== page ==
The structural difference is clear: white Catholics are accommodated everywhere, but Hispanic Catholics only in certain parishes.

Harder to capture in statistics but no less real are disparities in parish leadership. In many parishes, the staff remain entirely white even long after Hispanics have come to account for a significant proportion of the parish. One of my Latina graduate students, after reading about an example of this from more than a decade ago, sighed as she explained that this is not a problem of a previous era but still very much a reality, even in California, where more than two-thirds of the Catholic population is Hispanic. And even when Hispanics do hold leadership positions, they are not treated equally. An adult Spanish-speaking youth leader at one parish told me how surprised she was to learn that there was an actual budget for the English-speaking youth group. She had always paid for expenses out of her own pocket. What’s more, the English-speaking youth minister was a paid employee; hers was a volunteer position.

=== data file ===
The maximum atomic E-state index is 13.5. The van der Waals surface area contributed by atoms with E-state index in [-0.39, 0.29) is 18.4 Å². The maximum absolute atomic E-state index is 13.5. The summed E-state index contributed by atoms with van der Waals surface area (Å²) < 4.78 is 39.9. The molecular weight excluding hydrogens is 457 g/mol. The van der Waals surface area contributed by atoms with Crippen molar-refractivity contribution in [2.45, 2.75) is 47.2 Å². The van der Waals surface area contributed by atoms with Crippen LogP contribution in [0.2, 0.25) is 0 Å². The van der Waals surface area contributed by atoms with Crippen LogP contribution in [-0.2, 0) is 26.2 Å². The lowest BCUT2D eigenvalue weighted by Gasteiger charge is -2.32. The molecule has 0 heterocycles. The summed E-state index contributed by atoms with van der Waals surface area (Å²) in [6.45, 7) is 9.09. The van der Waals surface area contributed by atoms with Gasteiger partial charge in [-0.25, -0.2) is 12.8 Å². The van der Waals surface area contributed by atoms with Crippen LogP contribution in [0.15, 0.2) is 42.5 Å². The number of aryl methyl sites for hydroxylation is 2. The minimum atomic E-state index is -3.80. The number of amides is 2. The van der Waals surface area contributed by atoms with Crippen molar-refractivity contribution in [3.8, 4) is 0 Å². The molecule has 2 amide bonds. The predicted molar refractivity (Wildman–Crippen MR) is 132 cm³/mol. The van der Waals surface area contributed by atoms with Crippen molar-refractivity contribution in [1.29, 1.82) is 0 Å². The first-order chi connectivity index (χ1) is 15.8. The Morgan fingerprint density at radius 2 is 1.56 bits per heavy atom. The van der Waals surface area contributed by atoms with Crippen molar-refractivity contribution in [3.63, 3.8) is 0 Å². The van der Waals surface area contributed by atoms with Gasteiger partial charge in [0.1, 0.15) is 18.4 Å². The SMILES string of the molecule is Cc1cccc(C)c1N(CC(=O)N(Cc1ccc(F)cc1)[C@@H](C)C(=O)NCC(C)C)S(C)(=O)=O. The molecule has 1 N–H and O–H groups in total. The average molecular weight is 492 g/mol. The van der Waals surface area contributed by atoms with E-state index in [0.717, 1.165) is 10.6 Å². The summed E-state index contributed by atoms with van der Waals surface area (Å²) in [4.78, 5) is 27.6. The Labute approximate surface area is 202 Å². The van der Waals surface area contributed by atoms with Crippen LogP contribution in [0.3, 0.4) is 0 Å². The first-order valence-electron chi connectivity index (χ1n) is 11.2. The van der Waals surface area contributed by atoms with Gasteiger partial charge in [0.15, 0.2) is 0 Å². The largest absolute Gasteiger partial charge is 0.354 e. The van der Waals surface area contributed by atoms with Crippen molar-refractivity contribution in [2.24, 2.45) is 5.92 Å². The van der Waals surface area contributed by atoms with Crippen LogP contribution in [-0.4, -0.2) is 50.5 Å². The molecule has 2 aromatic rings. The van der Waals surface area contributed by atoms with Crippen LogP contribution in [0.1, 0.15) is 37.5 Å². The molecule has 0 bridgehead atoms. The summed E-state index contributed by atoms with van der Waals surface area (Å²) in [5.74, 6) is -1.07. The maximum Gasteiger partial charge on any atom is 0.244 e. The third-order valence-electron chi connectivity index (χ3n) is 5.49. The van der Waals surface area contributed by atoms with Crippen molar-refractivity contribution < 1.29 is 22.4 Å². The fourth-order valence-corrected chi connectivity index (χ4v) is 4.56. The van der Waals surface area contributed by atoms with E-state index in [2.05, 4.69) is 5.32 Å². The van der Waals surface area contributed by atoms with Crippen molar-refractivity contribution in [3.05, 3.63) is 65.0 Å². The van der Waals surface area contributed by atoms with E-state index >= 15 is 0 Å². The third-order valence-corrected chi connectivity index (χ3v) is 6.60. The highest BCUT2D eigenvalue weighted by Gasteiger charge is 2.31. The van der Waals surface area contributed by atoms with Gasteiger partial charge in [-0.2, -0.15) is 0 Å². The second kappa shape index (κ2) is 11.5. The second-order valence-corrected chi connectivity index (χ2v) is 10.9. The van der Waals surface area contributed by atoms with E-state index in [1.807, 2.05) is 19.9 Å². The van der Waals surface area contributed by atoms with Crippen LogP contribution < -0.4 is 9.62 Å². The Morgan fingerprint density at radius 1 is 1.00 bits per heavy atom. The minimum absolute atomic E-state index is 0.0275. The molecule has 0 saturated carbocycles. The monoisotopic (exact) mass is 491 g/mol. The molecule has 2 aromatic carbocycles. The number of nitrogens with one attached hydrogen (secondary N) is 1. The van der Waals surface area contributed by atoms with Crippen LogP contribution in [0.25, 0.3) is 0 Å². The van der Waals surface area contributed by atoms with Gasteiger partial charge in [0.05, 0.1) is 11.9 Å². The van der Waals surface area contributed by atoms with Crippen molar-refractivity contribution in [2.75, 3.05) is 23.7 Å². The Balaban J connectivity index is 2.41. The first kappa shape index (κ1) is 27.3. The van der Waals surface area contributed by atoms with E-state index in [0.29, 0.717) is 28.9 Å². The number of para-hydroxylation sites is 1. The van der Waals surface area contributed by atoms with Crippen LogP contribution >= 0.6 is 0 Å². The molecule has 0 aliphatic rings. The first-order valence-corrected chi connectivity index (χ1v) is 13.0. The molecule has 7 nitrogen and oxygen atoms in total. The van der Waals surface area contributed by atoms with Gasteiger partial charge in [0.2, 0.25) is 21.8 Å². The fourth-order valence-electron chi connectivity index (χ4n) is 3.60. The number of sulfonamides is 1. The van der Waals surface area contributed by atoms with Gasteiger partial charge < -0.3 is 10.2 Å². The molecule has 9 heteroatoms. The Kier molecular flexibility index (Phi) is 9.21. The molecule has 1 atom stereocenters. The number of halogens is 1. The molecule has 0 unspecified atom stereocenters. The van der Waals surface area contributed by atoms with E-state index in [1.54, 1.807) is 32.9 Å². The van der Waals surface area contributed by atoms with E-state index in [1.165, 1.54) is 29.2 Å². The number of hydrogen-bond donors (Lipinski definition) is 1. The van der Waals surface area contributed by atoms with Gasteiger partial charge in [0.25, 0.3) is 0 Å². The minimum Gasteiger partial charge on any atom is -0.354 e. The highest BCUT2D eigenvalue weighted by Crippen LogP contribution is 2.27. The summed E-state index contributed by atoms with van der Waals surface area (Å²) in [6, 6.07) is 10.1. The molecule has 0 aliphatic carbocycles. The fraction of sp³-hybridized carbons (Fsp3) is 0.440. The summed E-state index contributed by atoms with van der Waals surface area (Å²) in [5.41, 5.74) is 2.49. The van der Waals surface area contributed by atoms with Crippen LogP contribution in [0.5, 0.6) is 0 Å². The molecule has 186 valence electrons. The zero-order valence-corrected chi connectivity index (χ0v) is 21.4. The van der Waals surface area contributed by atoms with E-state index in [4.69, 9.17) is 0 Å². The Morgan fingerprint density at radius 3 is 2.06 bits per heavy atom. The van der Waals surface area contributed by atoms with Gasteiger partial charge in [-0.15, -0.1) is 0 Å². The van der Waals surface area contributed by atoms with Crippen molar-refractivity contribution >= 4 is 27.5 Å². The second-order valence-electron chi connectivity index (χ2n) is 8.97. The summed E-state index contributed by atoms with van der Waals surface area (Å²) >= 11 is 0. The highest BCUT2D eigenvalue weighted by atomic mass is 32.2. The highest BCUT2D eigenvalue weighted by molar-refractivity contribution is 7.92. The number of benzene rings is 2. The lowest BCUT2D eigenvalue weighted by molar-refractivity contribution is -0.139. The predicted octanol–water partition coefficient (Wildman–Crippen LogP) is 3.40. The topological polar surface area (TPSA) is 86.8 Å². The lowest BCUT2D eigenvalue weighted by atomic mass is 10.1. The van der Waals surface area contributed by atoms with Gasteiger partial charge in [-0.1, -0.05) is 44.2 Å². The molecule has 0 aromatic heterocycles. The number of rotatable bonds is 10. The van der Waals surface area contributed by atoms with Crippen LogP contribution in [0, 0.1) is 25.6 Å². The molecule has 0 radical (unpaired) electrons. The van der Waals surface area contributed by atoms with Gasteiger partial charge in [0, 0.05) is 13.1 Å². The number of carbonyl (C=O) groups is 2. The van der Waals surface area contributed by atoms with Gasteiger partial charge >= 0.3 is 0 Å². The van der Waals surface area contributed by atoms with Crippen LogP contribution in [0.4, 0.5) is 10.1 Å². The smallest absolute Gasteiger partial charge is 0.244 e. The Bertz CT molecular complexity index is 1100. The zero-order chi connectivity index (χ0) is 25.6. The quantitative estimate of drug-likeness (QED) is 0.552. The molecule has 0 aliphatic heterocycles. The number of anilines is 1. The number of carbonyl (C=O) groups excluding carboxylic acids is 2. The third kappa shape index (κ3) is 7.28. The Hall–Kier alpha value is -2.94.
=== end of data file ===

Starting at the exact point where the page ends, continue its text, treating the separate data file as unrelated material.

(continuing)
Ethnic and racial inequalities can be difficult to unravel—one accounting leads to another. Some years ago, I was studying an urban African-American Catholic parish, which also included a small Latin American immigrant community. There I observed patterns and structures that had clearly been shaped by the African-American leadership at the parish, from the direction of the parish school to the regular birthday and anniversary announcements at the end of every Mass (including the Spanish Mass). Over a period of about twenty years, the neighborhood had gradually become majority Hispanic. Even so, the African-American community retained the upper hand, not just in parish life, but in local civic leadership and business ownership, too.